Mount Rainier City Council has raised taxes on apartments while cutting taxes for single-family home, commercial and industrial property owners. The move came during Council’s June 4, 2019, meeting, when Council members gave final approval for a budget that, for the first time, created separate property tax classes for apartments, single-family homes, townhomes, commercial and industrial properties. Under the approved budget, detached single-family homes saw their tax rate reduced from 83 cents per $100 of assessed value to 81 cents per $100 of assessed value. Meanwhile, taxes for apartments were increased to 86 cents per $100. Apartments were the only class of property to see tax rate increases.
The tax rates were approved by a vote of four-to-one as part of the city’s 2020 budget, which takes effect July 1, 2019. Mayor Malinda Miles, Ward One Councilors Celina Benitez and Luke Chesek and Ward Two Councilor Bryan Knedler, all homeowners, voted in favor. Council’s lone renter, newly-elected Ward Two Councilor Scott Cecil, voted against the measure. He cited concerns about its potential impact on renters, lack of renter protections, and expressed a desire to create a separate tax class for smaller landlords with few units.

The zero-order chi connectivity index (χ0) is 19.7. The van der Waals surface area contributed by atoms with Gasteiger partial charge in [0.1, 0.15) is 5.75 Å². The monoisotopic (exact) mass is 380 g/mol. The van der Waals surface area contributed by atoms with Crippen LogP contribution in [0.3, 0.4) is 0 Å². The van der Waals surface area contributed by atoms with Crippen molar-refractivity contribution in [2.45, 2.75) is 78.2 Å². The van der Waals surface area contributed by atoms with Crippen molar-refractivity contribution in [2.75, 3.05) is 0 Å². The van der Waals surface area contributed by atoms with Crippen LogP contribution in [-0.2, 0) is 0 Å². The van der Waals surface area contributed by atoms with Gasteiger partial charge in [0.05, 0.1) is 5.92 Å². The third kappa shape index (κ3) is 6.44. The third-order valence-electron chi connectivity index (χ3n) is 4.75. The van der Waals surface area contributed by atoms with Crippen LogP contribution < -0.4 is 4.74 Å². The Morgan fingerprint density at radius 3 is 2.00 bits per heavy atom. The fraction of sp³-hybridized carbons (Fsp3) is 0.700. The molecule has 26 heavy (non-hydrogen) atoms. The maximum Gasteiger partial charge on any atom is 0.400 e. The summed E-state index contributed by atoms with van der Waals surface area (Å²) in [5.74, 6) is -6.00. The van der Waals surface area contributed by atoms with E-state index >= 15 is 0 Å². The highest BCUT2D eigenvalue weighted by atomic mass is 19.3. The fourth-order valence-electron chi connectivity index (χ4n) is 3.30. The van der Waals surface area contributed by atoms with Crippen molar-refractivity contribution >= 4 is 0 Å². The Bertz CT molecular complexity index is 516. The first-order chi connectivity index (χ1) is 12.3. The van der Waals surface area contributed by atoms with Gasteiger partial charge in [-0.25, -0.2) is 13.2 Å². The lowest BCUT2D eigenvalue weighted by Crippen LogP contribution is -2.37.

“I don’t feel comfortable raising the tax burden on apartment owners…it’s giving them an excuse to raise rents on some of the poorest individuals and families in our community,” said Cecil.
The remaining homeowner-wing of City Council acknowledged issues with the new property tax classes in the budget. Afterward, they voted to approve it.
Concerns considered, discarded
Knedler said the tax split would have issues, but that they could be addressed down the road.
“There are obviously going to be hiccups,” said Knedler – the “hiccups” here refer to the potential impact on city renters — noting Mount Rainier was one of a handful of Maryland municipalities experimenting with splitting its property tax classes. On the upside, though, Knedler said those “hiccups” — again, referring to the potential to increase economic stress on the city’s renters — could help other jurisdictions develop novel tax policies.
“Part of being first is you are going to have problems,” said Knedler, using the word “problems” to mean such things as potential to displace cost-burdened, mostly minority tenants or creating a long-term disincentive for new multi-family development in Mount Rainier.